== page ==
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The term high net-worth individuals, popularly referred to as HNIs, is not defined anywhere but in common parlance would typically refer to a class of individuals who have an investible surplus of more than 5 crore or a net worth of above 25 crore. If we look at the income tax provisions, until assessment year (AY) 2023-24, individuals earning aggregate taxable income of above 5 crore were subject to a savage tax rate of 42.74%. As pointed out by the finance minister in her budget speech, this is among the highest in the world. In order to make the Indian tax regime more competitive, surcharge applicable for individuals whose gross taxable income exceeds 5 crore has been reduced from of 37% to 25% under the new tax regime. This change brings down the highest tax rate to a more palatable rate of 39%. However, before HNIs can rejoice, here are some other amendments proposed in the budget which may significantly increase their tax liability.

Limiting benefits claimed under section 54 and 54F

The existing provisions of section 54 and section 54F of the Income-tax Act allow deductions on the capital gains arising from the transfer of eligible long-term capital asset if an assessee, within one year of transfer or two years after the date of transfer, purchased a residential unit in India, or within a period of three years after that date constructed a residential unit in India.

For section 54 of the act, the deduction is available on the long-term capital gain arising from the transfer of a residential house if the capital gain is reinvested in a new residential house. And section 54F of the act, the deduction is available on the long-term capital gain arising from the transfer of other eligible long-term capital assets other than a residential house, if the net consideration is reinvested in a new residential house.

However, starting 1 April 2024, it is proposed to limit the maximum deduction that can be claimed under sections 54 and 54F to 10 crore. This means that where an individual sells an eligible long-term capital asset on which their gains arising is more than 10 crore and if such individual reinvests the entire consideration for purchasing a new residential unit; where earlier the entire capital gains amount would have been exempt, from AY 2024-25 onwards, only gains up to 10 crore would be exempt under the provisions of section 54 and 54F. The balance capital gains, ie above 10 crore, will now be taxed at a flat rate of 20% (with indexation). It may be noted that the maximum surcharge applicable on income from capital gains is restricted to 15% under both old regime and new tax regime.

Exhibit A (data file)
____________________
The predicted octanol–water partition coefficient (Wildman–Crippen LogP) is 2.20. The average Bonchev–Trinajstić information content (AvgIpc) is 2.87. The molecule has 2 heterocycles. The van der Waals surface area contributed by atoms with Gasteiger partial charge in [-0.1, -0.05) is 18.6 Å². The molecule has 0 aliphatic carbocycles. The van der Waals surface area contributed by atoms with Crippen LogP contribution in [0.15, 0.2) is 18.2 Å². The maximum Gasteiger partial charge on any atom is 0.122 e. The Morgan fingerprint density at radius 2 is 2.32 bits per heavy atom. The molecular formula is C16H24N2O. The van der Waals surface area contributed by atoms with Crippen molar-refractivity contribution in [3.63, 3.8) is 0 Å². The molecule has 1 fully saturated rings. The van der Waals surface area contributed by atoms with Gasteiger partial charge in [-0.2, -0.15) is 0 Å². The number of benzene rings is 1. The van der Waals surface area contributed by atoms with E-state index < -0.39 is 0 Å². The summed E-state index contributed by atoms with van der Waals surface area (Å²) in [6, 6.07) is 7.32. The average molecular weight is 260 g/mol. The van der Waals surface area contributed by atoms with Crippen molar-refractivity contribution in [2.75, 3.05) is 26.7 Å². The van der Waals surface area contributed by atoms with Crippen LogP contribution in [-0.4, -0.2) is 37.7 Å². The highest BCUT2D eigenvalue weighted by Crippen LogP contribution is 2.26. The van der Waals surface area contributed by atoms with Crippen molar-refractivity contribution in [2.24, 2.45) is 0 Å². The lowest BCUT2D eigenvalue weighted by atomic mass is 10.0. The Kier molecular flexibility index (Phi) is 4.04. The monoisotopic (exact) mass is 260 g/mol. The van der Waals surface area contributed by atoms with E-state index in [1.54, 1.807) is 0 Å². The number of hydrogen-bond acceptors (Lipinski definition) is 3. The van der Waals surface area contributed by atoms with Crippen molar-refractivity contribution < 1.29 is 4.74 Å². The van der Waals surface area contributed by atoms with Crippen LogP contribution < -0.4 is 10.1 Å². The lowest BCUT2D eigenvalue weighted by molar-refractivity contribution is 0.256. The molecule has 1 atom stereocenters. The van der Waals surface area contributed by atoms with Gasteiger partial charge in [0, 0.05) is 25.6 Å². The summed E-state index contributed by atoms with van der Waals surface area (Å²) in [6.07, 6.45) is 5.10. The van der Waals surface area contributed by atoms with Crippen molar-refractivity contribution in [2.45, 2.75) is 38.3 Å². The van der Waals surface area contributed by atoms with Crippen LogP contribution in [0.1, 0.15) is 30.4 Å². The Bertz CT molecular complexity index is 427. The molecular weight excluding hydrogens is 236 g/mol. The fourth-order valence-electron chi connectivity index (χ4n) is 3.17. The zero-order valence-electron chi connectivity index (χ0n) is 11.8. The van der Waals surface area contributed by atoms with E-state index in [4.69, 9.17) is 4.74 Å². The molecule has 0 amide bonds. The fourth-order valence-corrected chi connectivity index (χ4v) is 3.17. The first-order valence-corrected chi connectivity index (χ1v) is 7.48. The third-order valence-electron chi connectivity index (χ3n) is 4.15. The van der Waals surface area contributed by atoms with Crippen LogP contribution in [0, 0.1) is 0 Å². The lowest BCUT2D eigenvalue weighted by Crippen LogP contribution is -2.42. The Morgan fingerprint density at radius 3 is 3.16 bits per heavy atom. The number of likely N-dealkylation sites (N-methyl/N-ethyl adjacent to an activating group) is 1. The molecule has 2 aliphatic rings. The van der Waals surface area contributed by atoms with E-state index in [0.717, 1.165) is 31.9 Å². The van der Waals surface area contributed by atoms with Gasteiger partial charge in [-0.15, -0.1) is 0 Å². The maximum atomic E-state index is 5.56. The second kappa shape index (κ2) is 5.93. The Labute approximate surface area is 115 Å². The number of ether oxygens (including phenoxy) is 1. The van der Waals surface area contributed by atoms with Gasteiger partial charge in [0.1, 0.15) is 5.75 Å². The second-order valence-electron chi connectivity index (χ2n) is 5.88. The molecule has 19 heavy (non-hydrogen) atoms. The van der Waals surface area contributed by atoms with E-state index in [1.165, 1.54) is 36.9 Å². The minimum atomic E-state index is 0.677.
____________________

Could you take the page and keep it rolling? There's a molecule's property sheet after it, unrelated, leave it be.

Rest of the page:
Higher capital gains on market-linked debentures

Market-linked debentures (MLD) are instruments that offer fixed returns to investors based on the underlying market index’s performance. MLDs are popular investment tools for HNIs since they offer a stable rate with low risk (akin to a debt) but unlike interest on debt, which are taxable at slab rates, gains on the maturity of MLDs were taxed at a flat rate of 10% as equity under section 112A of the act (holding period of more than 12 months).

A new section 50AA of the act is proposed to be inserted for the taxation of MLDs. Under this section, from 1 April 2024, the full value of the consideration received or accruing as a result of transfer or redemption or maturity of such instruments shall deem to be short-term capital gains and taxable at applicable slab rates. It should be noted that even if, the MLD was acquired prior to 1 April 2024, the provisions of section 50AA of the act would be applicable where the transfer or redemption or maturity takes place after 1 April 2024. Further, no deduction will be allowed in computing the income chargeable to tax of any sum paid on account of securities transaction tax. However, the cost of acquisition of the debentures and any other expenditure incurred wholly and exclusively in connection with such transfer/redemption/ maturity shall be allowed as a deduction.

The above amendments coupled with an increase rate of TCS (tax collected at source) from 5% to 20% on overseas tour package and other remittances under LRS, is sure to increase the tax burden of HNIs. Given the recent amendments proposed in the past few budgets, there is a clear indication that the revenue authorities aim to withdraw all tax incentives applicable to HNIs and collect what they believe as fair and equitable tax from such individuals.

Neeraj Agarwala is partner at Nangia Andersen LLP. Neetu Brahma contributed to this article.

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